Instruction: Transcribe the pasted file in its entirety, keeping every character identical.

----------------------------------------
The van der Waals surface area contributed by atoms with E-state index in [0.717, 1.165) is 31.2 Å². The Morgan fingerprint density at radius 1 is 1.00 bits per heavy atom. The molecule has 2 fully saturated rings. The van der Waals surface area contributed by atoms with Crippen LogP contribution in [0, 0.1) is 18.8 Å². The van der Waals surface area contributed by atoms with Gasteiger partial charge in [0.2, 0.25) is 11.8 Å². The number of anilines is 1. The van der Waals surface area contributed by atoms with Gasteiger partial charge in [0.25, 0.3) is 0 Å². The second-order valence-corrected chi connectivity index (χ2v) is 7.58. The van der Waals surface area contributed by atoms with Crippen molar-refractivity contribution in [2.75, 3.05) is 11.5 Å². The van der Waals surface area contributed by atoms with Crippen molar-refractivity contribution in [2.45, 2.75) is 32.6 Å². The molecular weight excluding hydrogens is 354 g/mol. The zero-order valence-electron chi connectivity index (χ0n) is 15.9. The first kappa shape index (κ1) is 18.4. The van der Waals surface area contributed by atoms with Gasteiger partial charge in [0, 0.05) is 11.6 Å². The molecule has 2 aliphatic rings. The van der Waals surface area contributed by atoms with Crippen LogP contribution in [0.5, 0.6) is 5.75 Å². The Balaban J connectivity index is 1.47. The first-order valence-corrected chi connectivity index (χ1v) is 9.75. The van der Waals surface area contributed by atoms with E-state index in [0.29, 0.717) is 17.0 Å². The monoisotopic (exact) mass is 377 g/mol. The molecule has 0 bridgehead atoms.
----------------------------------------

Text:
The van der Waals surface area contributed by atoms with E-state index in [0.717, 1.165) is 31.2 Å². The Morgan fingerprint density at radius 1 is 1.00 bits per heavy atom. The molecule has 2 fully saturated rings. The van der Waals surface area contributed by atoms with Crippen LogP contribution in [0, 0.1) is 18.8 Å². The van der Waals surface area contributed by atoms with Gasteiger partial charge in [0.2, 0.25) is 11.8 Å². The number of anilines is 1. The van der Waals surface area contributed by atoms with Gasteiger partial charge in [0.25, 0.3) is 0 Å². The second-order valence-corrected chi connectivity index (χ2v) is 7.58. The van der Waals surface area contributed by atoms with Crippen molar-refractivity contribution in [2.75, 3.05) is 11.5 Å². The van der Waals surface area contributed by atoms with Crippen molar-refractivity contribution in [2.45, 2.75) is 32.6 Å². The molecular weight excluding hydrogens is 354 g/mol. The zero-order valence-electron chi connectivity index (χ0n) is 15.9. The first kappa shape index (κ1) is 18.4. The van der Waals surface area contributed by atoms with Gasteiger partial charge in [0, 0.05) is 11.6 Å². The molecule has 2 aliphatic rings. The van der Waals surface area contributed by atoms with Crippen LogP contribution in [0.5, 0.6) is 5.75 Å². The Balaban J connectivity index is 1.47. The first-order valence-corrected chi connectivity index (χ1v) is 9.75. The van der Waals surface area contributed by atoms with E-state index in [0.29, 0.717) is 17.0 Å². The monoisotopic (exact) mass is 377 g/mol. The molecule has 0 bridgehead atoms.